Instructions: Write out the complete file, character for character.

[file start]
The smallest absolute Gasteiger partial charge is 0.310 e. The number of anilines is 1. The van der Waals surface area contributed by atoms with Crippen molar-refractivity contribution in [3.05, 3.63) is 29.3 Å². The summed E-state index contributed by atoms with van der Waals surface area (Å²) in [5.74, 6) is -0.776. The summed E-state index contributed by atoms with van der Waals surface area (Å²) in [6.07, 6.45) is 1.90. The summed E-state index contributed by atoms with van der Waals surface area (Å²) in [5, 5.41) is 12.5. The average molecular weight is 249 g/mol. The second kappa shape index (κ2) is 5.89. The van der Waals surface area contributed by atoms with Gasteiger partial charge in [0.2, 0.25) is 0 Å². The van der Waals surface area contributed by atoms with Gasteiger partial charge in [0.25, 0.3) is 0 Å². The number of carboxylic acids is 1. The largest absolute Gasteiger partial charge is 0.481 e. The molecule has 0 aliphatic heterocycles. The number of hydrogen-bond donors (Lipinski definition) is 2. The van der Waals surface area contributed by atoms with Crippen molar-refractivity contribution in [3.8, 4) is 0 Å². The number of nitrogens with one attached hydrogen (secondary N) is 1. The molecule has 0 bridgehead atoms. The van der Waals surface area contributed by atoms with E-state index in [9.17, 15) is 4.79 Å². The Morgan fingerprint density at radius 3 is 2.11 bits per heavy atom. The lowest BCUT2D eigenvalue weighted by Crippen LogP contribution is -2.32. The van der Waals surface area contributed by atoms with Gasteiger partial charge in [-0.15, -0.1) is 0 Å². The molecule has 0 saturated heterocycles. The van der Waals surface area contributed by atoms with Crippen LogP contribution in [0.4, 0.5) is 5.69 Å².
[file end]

The smallest absolute Gasteiger partial charge is 0.310 e. The number of anilines is 1. The van der Waals surface area contributed by atoms with Crippen molar-refractivity contribution in [3.05, 3.63) is 29.3 Å². The summed E-state index contributed by atoms with van der Waals surface area (Å²) in [5.74, 6) is -0.776. The summed E-state index contributed by atoms with van der Waals surface area (Å²) in [6.07, 6.45) is 1.90. The summed E-state index contributed by atoms with van der Waals surface area (Å²) in [5, 5.41) is 12.5. The average molecular weight is 249 g/mol. The second kappa shape index (κ2) is 5.89. The van der Waals surface area contributed by atoms with Gasteiger partial charge in [0.2, 0.25) is 0 Å². The van der Waals surface area contributed by atoms with Gasteiger partial charge in [0.25, 0.3) is 0 Å². The number of carboxylic acids is 1. The largest absolute Gasteiger partial charge is 0.481 e. The molecule has 0 aliphatic heterocycles. The number of hydrogen-bond donors (Lipinski definition) is 2. The van der Waals surface area contributed by atoms with Crippen molar-refractivity contribution in [3.8, 4) is 0 Å². The number of nitrogens with one attached hydrogen (secondary N) is 1. The molecule has 0 bridgehead atoms. The van der Waals surface area contributed by atoms with E-state index in [9.17, 15) is 4.79 Å². The Morgan fingerprint density at radius 3 is 2.11 bits per heavy atom. The lowest BCUT2D eigenvalue weighted by Crippen LogP contribution is -2.32. The van der Waals surface area contributed by atoms with Gasteiger partial charge in [-0.15, -0.1) is 0 Å². The molecule has 0 saturated heterocycles. The van der Waals surface area contributed by atoms with Crippen LogP contribution in [0.4, 0.5) is 5.69 Å².